Moreno also insists he does not regularly criticize his fellow Republicans in the race. “I don’t attack Republicans. Look at my Twitter feed. I’m not Josh Mandel—I’m not out there shitting on Mike DeWine or J.D. Vance or Jane Timken every day. I just don’t do that. I don’t want people to vote for me because they suck—I want people to vote for me because they think I’m the right person,” he said.

Interestingly, Moreno’s criticisms of Vance also seemed to shift in this interview away from him alleging straight up that Vance called rape “inconvenient”—Vance did not, as explained above—to criticisms of Vance not saying anything about rape, and claiming that Vance was “sloppy.”


A pro-life activist holds a model fetus during a demonstration in front of the U.S. Supreme Court June 29, 2020 in Washington, DC. The Supreme Court has ruled today, in a 5-4 decision, a Louisiana law that required abortion doctors need admitting privileges to nearby hospitals unconstitutional. (Photo by Alex Wong/Getty Images)

A pro-life activist holds a model fetus during a demonstration in front of the U.S. Supreme Court on June 29, 2020, in Washington, DC. (Alex Wong/Getty Images)

Moreno said that Vance should have told the reporter that “rape is vile.”

“It’s heinous,” Moreno said. “It’s the most dehumanizing crime anybody can commit and it’s a life sentence for those involved. Abortion is murder. Every life is precious. And no one should decide who lives and who dies except for God. Both of those things are true at the same time. By being sloppy and using a word the left would seize on—by the way I made that comment to him and my wife and I made that video for reasons that are deeply personal to me, rape is something that I have had unfortunately come upon my family, so I did that before any of the left media but I predicted it which is you gave them the opening they wanted by saying the circumstances of the birth are inconvenient to society. I know what he said I listened to the tape 15 times.”

Technically, Moreno’s claim that his video came out before the leftist establishment media attacks is blatantly false. The Daily Beast and the Washington Post had both published feature-length articles falsely attacking Vance before Moreno released his Twitter video.

At another point, Moreno said that Vance has “never clarified his comments,” again seemingly backing off this original claim he made that Vance called rape “inconvenient” and now saying that the whole thing is murky. “That’s the other part that is extraordinarily disappointing for me is he could have come out and said of course rape is vile and horrible and heinous and hideous,” Moreno said. “Again, he knows the word vile he’s used it all the time. He could have said that—and then talked about the sentient rights of the unborn. He never to this day said that. That’s on him, that’s not on me. If he’s the nominee, and I’m going to work my ass off to make sure he’s not—I’m going to win—that will be used as a battering ram against him. That’s how we lose elections.”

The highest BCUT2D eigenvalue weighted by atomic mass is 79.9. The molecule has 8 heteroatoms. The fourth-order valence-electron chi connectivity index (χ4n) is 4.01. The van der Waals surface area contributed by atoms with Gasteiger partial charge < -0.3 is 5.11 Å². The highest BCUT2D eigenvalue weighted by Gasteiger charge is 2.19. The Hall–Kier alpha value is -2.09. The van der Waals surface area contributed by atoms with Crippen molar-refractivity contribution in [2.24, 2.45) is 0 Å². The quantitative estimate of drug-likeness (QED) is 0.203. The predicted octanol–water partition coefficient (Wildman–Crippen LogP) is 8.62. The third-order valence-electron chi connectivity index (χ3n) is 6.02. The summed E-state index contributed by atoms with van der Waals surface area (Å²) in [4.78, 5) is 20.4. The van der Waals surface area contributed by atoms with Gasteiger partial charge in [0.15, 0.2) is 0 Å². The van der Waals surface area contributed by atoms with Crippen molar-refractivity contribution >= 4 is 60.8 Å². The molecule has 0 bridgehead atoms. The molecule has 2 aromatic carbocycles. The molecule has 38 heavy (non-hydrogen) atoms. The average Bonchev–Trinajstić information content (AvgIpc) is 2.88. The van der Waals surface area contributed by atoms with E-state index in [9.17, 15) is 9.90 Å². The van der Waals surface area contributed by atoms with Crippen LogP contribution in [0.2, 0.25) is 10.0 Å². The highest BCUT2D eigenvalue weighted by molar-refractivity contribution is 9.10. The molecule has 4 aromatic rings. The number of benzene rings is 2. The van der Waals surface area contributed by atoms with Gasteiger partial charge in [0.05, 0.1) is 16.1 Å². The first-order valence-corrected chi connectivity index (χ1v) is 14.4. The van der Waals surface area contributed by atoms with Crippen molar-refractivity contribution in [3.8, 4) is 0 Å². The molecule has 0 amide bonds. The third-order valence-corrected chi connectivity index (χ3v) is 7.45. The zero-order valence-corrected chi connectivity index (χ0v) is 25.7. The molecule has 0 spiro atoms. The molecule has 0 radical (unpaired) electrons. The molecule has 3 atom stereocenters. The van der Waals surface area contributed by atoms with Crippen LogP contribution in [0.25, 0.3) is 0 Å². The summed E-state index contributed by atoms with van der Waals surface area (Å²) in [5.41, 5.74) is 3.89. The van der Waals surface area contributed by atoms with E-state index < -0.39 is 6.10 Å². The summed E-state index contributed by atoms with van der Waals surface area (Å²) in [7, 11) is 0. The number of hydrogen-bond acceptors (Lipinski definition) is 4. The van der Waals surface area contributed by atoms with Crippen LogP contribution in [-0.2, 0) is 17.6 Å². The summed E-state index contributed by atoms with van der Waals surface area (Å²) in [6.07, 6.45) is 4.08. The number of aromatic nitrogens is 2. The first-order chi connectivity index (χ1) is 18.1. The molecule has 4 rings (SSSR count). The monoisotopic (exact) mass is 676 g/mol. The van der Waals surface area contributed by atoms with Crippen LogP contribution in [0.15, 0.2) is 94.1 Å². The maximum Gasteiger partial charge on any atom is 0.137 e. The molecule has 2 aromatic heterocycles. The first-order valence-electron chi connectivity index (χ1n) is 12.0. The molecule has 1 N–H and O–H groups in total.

However, if Vance does win the nomination—or any other Republican than him—Moreno did confirm that “of course” he will support the GOP nominee for U.S. Senate in Ohio.

“I was a big supporter of Mitt Romney. I was a big supporter of Paul Ryan. I was a big supporter of Kasich. I was a big supporter of DeWine—all when they were against Democrats. Do I think they were my hero Republicans? Of course not,” Moreno said. “But they were better than the alternative. Some people go ‘oh no I can’t believe you supported Kasich.’ I go, ‘what you wanted the Democrat to win?’ They can’t believe I supported DeWine and I go ‘what you wanted Cordray to be governor?’ Of course, I will support the Republican nominee but I am also going to tell you I am going to work my ass off to make sure that that’s me because I think that I’m the one that can win the general election in a substantive and large way because I’m not going to make dumb mistakes like that.”

Sen. Mitt Romney (R-UT) asks questions during a Senate Health, Education, Labor, and Pensions Committee hearing on Capitol Hill in Washington, DC, September 30, 2021. (Greg Nash/AFP via Getty Images)

Sen. Mitt Romney (R-UT) asks questions during a Senate Health, Education, Labor, and Pensions Committee hearing on Capitol Hill in Washington, DC, September 30, 2021. (Greg Nash/AFP via Getty Images)


Please let us know if you're having issues with commenting.